I forgot to mention some things in my post on Virginia. I’ll express them here, and discuss the wider gaming context.
Games are increasingly borrowing various techniques from the medium of film. What’s going on here? Without delving into the motivations (expanding the audience to achieve financial growth, envy of film’s recognised cultural significance) there’s lots of stuff to examine:
- Technological improvements mean games can look better. Often, this means photorealism. Indirectly making games more film-like in appearance.
- Camera techniques discovered by filmmakers are relevant for 3D games.
- Film-like storytelling techniques, and emphasis
That’s what I’ll focus on here. Stories can be about anything, but stories about people are the most interesting, and challenging. Take Virginia, it’s largely about the characters.
Integrating good characterisation into a videogame is hard design challenge. You can make game characters look cool, give them interesting backstories, write compelling lines of dialogue, have talented actors to voice them (and even play their roles physically, with motion-capture). But what about the most important character, the protagonist? That’s where the difficulty is.
Protagonists are controlled by the player. What can a player do with a character? That’s going to be limited by the input mechanism. Games are great at making controllable character run, jump, punch, kick, and shoot. But if you’re making a real story, you need some more subtle sorts of human interaction to be possible.
So personal interactions, like conversations, are usually handled with cutscenes. Or canned dialogue, played in-game at relevant moments. Maybe a forking script with multiple choices.
Compared to the degrees of freedom offered in your typical game, in terms of physical action – movement – this is going to feel limited. A silent protagonist is one way to sidestep this problem.
This is perfectly serviceable when your protagonist is alone in the world. But when he’s surrounded by other fully-voiced, gesturing, and emoting characters, there’s a dissonance there. What’s wrong with Gordon Freeman? Characters talk to him and he doesn’t reply. You can’t reply. Is Gordon just shy?
Maybe you don’t want to have a shy protagonist.
The ultimate solution: let the player speak into a microphone, or type speech on a keyboard. Why that can’t work: it requires solving hard artificial intelligence.
Look at physical interaction, think of small, high-precision actions. Fine motor control. Say you want a character to shuffle a deck of cards. For an NPC, you make the animation and control it with a script. With a player character, you’d typically give the player a context-specific prompt. When the player character is in the right place, facing the right direction, the player will be able to press the ‘interact’ button, and then the card-shuffling animation will play.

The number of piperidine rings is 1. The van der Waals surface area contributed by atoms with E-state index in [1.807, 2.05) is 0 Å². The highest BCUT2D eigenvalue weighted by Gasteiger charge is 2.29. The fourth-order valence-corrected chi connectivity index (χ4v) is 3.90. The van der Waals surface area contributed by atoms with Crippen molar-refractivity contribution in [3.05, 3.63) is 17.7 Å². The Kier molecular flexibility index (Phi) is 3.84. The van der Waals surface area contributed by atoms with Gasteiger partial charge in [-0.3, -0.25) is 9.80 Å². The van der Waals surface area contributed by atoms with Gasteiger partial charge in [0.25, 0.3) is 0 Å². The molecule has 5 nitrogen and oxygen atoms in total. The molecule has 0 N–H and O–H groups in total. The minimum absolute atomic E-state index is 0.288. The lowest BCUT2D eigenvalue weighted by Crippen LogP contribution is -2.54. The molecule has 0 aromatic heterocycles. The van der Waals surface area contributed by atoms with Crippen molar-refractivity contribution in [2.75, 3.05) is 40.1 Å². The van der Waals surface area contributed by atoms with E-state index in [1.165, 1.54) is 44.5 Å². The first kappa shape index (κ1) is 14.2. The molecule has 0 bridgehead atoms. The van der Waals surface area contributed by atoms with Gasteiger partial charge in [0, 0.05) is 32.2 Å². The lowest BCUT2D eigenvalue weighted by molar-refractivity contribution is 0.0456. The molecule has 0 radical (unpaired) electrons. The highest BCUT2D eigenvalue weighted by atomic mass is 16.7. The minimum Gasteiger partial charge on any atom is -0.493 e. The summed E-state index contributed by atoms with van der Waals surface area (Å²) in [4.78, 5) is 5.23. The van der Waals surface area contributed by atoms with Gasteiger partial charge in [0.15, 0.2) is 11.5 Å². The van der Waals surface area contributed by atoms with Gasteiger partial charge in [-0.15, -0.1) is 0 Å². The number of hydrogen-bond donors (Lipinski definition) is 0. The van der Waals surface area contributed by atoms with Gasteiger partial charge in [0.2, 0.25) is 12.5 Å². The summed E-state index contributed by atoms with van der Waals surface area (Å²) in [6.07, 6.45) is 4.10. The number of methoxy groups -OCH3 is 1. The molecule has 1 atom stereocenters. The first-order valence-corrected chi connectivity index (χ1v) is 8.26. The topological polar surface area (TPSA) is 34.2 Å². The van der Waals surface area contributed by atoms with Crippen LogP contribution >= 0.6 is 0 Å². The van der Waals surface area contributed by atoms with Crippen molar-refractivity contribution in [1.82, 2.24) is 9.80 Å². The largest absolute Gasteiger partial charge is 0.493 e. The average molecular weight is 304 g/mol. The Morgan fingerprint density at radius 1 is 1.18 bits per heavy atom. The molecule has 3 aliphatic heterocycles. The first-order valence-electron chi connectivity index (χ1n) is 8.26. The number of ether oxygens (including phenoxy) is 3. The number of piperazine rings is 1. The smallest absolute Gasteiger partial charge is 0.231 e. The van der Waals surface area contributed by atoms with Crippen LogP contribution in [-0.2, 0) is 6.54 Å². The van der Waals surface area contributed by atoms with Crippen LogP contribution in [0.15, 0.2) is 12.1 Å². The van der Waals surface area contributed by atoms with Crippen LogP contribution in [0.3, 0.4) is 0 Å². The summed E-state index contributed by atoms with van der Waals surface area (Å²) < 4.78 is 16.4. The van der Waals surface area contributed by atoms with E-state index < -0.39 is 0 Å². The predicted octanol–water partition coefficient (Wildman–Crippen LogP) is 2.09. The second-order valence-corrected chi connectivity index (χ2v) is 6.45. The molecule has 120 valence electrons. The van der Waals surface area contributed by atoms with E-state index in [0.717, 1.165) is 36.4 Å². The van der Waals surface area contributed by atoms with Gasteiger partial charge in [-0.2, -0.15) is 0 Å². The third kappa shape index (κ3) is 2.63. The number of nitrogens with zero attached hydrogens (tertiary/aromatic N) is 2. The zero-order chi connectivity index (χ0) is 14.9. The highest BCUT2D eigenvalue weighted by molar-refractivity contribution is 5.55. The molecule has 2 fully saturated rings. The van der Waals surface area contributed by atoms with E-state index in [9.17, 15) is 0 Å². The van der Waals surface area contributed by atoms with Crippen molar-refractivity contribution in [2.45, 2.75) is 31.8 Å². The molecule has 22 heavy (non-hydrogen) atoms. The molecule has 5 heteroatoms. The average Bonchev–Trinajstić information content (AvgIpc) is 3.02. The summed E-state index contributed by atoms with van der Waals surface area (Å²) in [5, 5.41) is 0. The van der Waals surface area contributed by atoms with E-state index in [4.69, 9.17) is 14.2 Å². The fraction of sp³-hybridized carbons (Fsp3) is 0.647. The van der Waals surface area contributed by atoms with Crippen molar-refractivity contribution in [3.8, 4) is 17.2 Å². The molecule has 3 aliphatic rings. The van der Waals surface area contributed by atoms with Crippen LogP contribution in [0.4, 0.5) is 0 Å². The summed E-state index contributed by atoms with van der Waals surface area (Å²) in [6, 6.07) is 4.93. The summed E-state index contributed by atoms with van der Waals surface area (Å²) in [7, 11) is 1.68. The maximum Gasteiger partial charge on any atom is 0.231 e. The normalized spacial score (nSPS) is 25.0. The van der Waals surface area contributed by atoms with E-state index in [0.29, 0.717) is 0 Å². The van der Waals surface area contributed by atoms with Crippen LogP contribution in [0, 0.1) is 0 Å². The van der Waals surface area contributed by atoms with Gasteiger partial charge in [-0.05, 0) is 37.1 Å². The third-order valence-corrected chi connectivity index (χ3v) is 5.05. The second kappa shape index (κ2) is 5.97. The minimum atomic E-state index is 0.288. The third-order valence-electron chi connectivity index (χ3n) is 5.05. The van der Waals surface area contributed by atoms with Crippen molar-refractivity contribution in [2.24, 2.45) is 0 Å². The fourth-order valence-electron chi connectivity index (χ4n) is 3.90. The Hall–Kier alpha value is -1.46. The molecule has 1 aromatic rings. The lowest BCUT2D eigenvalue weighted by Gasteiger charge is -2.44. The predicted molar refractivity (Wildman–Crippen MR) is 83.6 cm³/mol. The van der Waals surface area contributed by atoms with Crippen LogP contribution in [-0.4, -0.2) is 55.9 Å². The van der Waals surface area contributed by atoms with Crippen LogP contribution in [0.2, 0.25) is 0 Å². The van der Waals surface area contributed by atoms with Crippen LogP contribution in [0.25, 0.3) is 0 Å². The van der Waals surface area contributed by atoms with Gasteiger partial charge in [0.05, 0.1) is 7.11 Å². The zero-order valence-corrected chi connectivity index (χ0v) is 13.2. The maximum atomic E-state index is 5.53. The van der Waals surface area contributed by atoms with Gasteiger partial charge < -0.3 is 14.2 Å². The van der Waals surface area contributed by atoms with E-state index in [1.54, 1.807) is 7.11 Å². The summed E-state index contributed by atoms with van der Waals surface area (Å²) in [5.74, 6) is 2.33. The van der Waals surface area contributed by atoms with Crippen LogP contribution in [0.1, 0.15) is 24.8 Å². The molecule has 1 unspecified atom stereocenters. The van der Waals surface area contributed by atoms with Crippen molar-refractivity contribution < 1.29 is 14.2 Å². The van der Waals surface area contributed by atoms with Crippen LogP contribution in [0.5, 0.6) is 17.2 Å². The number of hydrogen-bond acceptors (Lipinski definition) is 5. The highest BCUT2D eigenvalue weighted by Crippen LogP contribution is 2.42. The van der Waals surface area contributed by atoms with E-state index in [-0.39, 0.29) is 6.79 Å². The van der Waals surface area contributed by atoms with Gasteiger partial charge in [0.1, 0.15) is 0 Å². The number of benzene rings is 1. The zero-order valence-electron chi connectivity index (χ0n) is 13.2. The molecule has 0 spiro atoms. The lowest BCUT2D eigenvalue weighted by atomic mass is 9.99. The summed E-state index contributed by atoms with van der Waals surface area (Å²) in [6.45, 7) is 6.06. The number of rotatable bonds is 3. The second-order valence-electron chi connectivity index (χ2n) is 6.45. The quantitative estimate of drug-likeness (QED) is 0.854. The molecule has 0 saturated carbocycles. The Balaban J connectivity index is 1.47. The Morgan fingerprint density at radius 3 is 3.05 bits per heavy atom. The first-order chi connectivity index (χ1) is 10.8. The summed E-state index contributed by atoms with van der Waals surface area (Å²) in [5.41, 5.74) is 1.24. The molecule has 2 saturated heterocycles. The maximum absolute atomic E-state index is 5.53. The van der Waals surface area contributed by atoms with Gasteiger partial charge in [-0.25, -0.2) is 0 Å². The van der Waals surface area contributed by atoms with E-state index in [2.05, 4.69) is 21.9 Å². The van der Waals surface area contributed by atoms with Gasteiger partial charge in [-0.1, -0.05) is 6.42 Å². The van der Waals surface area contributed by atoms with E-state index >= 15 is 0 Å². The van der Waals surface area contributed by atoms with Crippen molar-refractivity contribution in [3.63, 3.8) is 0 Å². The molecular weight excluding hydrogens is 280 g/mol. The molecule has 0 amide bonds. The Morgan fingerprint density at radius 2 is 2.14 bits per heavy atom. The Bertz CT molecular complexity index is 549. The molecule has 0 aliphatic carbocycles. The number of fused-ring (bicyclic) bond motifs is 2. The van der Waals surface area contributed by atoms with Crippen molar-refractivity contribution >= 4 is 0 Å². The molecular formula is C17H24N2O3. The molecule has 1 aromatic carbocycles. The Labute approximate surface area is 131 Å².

A much more limited sort of interaction, compared to the protagonist’s standard repertoire of abilities which can be used with a high degree of flexibility, blending actions together (running + jumping), controlling the duration of the action, providing nuanced modification on an action–shooting isn’t just shooting, it’s shooting + aiming, and you can aim at anything (or nothing).
The ultimate theoretical solution for this stuff is more feasible than solving hard AI. Your deck of 52 cards, and all the other crap on the tabletop, could be physically simulated. And you could use an Oculus Touch controller or Leap Motion to detect hand and finger position to control a physically-simulated game hand. Then you can freely touch, grab, lift and push game objects in a natural way.
But it’s still a hard technical challenge to get natural, adept movement. Motion controls are notoriously imprecise. Modelling physics in games often exposes the imprecision of game movement control, making your character seem incredibly clumsy, bumping into tables and knocking chairs over. Many games play this up for humour, like Surgeon Simulator or Octodad.
If you’re trying to tell a serious story about complex human relationships, you’d have have a cast of wonderful animated characters relating to each other in profound ways, according to your masterfully-crafted script. But a mute, clumsy protagonist running around like an idiot would seem… a hindrance.
So, Virginia’s approach. For dialogue, our silent protagonist doesn’t appear strange, because everyone’s silent. There’s no dialogue. Like a silent film.
And every player action (except movement, which is kept to slow, natural walking speed) is just a context-specific canned animation. Point and click, and see what happens.
They embrace the constraints of a limited possibility space. Expansion of interaction-freedom seems to be the natural evolutionary pathway for game design, and Variable State moved in the opposite direction. The player is quite restricted. The player’s action isn’t always the motive power of the game’s progression. The game has its own agenda, you’re along for the ride.
Unsurprisingly, Virginia’s design choices and execution have been polarising. Critical reactions to this have been mixed–the PC version’s Metacritic score is 74. I maintain that Variable State has done a damn good job.